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    Otavalo From Above

    Otavalo is home to the largest artisanal craft market in South America. The Otavaleños (people from Otavalo), especially the indigenous Kichwa community, are known for their textile work and the market is made up of stall after stall of clothing, bags, blankets, hats, belts, jewelry, and artwork of all kinds. This central plaza is always packed with vendors, but on Saturdays the market spills over into the nearby streets taking up as much as a third of the town. The crafts mostly appeal to tourists while the nearby animal market caters to locals. When I visited, there were still plenty of tourists (such as myself) around taking photos of the…

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    So Much Moss

    When I visited my brother and his partner last Fall, I’d never been to a temperate rainforest before. They live in Vancouver, which is a city known for its proximity to wonderful hiking and skiing, but neither of them are hikers, nor skiers. In fact, they’re pretty indoorsy people. Capilano Suspension Bridge Park, just north of the city, is a nice compromise when you’re looking for natural beauty accessible by public transit. We had skipped this particular attraction the previous year when our mother was with us because she has a fear of falling. The suspension bridge for which the park is named is 450 feet long and strong enough…

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    Can’t see the forest for the baobab trees

    I don’t have much to say today. It’s a sad, bad day and I’m tired and scared and in shock. I’ve been avoiding the news and social media. I set a goal for this month to help me start writing again. I’m trying to post a photo and write a couple hundred words on this blog every weekday in November. Today is a weekday — a sad, bad, weekday — but a weekday nonetheless, so, here I am, writing a post about baobab trees. The thing that struck me most about baobab trees was how solitary they are. The climate they live in is dry and their root systems are…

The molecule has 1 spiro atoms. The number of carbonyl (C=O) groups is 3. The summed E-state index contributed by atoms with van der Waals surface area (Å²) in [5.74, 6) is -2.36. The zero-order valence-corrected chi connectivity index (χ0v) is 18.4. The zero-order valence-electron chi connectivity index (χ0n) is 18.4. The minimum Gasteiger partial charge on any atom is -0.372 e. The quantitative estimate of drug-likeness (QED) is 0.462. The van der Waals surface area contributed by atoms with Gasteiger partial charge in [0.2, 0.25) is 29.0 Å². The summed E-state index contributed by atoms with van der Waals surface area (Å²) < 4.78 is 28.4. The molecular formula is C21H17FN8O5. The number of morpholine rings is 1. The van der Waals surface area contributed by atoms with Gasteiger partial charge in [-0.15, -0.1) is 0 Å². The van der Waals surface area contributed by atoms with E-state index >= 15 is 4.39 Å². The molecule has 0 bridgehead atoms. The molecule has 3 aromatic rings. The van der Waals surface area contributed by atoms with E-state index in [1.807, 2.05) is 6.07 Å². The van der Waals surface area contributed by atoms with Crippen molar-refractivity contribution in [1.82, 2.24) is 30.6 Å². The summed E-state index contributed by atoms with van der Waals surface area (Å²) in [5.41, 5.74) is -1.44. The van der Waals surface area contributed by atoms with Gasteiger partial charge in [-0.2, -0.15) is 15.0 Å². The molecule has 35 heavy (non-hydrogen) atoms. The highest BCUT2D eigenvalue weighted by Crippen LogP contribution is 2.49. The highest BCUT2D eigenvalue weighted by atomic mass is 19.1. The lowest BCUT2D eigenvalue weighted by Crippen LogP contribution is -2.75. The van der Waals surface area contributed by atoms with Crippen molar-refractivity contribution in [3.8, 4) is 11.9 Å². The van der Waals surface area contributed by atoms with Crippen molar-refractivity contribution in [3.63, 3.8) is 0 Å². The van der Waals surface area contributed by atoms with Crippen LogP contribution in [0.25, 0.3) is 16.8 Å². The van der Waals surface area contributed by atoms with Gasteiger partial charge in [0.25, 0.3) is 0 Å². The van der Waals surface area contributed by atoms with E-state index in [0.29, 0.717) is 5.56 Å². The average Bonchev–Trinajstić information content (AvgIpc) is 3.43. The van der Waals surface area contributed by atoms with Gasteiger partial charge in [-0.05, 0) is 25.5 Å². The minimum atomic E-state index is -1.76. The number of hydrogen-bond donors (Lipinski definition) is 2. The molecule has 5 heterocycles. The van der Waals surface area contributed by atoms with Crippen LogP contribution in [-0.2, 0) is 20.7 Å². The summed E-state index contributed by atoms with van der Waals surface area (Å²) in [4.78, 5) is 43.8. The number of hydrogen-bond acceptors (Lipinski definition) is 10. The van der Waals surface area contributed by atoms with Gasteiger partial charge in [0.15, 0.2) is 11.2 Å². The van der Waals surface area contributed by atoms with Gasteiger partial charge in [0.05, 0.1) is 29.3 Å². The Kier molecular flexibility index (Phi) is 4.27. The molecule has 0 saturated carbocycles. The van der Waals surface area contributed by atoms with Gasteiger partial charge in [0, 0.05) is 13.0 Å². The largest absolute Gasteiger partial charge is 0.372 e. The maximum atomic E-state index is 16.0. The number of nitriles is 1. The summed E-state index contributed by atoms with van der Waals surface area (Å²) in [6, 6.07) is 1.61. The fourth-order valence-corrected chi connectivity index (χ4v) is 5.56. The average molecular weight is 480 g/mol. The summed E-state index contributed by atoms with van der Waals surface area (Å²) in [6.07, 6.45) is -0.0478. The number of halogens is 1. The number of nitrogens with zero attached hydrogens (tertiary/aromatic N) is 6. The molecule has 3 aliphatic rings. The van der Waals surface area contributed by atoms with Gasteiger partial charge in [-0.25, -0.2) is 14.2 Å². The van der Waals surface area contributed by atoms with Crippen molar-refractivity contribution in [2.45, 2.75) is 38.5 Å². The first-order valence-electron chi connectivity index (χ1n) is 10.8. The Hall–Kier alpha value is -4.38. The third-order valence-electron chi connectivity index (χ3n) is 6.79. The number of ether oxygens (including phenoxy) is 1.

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    Once in a Lifetime

    I’ve been home from Senegal for about a month now, and I still haven’t written anything about that trip. Instead, I’ve been helping my mother move, reading novels, running daily, working part-time at the Museum of Science in Boston, and generally trying to be a good and happy person. My 3-week trip to Senegal feels like it was years ago — but isn’t that just the way of it as we grow older? Time speeds up and events slip into the distant past at a horrifying rate? Anyway, it’s about time I wrote something about Senegal. Let’s start with: It was fantastic! I mean, look at this photo of me…

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    This Time Next Week…

    I’ll be in Senegal! I’m spending three weeks traveling around this West African country and visiting my friend, Kristen, who is volunteering with the Peace Corps there. Kristen and I have been friends since high school, and I’m excited to have her show me around the country she’s called home for the last year and a half. Neither of us speak Senegal’s official language (French), but she’s fluent in Wolof (the language of Senegal’s largest ethnic group) so I’m going to be relying on her quite a bit during this trip. We’re planning to spend some time in the village where she lives and works — I’ll get to meet…

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    Adventures in Public Transit

    I don’t like to ask for directions. Ever. And as a result, I try never to leave my house without a plan. Now, this does not mean I never wander or decide where to go serendipitously. I just plan to be serendipitous. In fact, one of my favorite things to do in a new city is meander down the streets, and look at architecture or find a secluded cafe, which I can pretend no tourist before me has ever encountered. I’m comfortable wandering down random side streets despite my discomfort with asking for help because I love maps and I fancy myself a person with a good sense of direction.…